Put These Whiskeys On The Table For Thanksgiving


By Richard Thomas

Thanksgiving paired with whiskey

What whiskey
pairs with roast turkey?
(Credit: USDA)

Last year, I took the traditional pairings approach to producing a Thanksgiving guide, and that approach is still a perfectly valid way to go about serving whiskey with your holiday feast. The thing there, though, is that such an approach is categorical, making recommendations for different stages of the feast: aperitif, pairing with the meal, dessert whiskey, and digestif.

A different approach is to pick a single, general purpose bottle for the entire meal. Two concepts govern this choice. First, don’t go smoky. Of the usual Thanksgiving fare, only smoked ham or a dish prepared with a generous helping of smoked bacon would go with a peaty Islay or a thickly barrel charred bourbon. Excepting these, the smoky current of flavor will clash with just about everything.

The second point is higher than normal alcohol content. Strong alcohol is known to help with digestion, and we all need that help after just one generous plate at Thanksgiving. However, unless you are serving dinner for your local whiskey enthusiasts club, it’s unlikely anyone else at the table will appreciate a potent, cask strength dram. So, the whiskey you choose must raise the alcohol content while retaining an approachable, easy drinking character.

Teeling Single Malt

Teeling Single Malt Whiskey
(Credit: Teeling Whiskey Company)

With that in mind, we recommend one whiskey each from four categories: Bourbon, Rye, Irish Whiskey and single malt Scotch.

Wild Turkey 101 ($23, 50.5% ABV)
Seriously, how can you pass on putting a bottle of “The Bird” next to the big roast bird on the table? But there is more to it than that. This bourbon is high proof, yet easy drinking, and balances floral citrus and vanilla sweetness against cedar and a spoonful of spiciness. It is also the most budget-friendly option of our recommendations this year.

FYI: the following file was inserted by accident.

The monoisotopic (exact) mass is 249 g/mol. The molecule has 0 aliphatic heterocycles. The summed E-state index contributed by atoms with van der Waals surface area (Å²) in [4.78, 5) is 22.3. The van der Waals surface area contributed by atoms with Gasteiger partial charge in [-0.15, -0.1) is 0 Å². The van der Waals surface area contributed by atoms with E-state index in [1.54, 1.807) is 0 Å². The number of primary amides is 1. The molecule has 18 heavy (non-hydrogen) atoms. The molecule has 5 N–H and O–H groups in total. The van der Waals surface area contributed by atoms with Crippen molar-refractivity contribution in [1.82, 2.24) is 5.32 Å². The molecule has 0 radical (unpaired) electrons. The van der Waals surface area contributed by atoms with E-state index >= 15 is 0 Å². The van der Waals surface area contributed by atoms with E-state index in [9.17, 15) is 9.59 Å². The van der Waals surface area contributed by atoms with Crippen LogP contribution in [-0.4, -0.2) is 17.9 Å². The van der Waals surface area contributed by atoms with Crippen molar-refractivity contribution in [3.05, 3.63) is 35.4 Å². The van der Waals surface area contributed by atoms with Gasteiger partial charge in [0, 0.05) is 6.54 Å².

Teeling Irish Single Malt ($60, 46% ABV)
The flavor profile of the Teeling Single Malt is a real winner, offering a measure of complexity with its crisp and fruity, yet woody and dry aspects. It is also relatively high proof for Irish Whiskey, about as high as one can expect without turning to much stronger cask strength offerings.

Pikesville Straight Rye ($50, 55% ABV)
The Pikesville Straight Rye is the strongest whiskey recommended this year, but despite this the character of this whiskey remains almost deceptively easy drinking. This is the choice that will not only help you digest your meal, but might very well also guarantee you fall asleep on the couch too. The flavor is classic Kentucky rye, a sweet yet spicy combination of vanilla, cloves and honey underlaid by a current of cedar.

Pikesville Straight Rye

Despite the labeling, Pikesville isn’t a Maryland-style rye.
(Credit: John Rayls)

Old Pulteney Navigator Single Malt ($45, 46% ABV)
As with Irish Whiskey, 46% is the highest proof you can usually expect without reaching for a much stronger cask strength bottling. Based on ex-bourbon barrel and ex-sherry butt stock, this Scotch brings together malty, grassy sweetness with light, stone fruit sherry notes and a trace of earthy chocolate. Lacking so much as a trace of smoke, this Highland malt will blend in nicely with most Thanksgiving feast staples.

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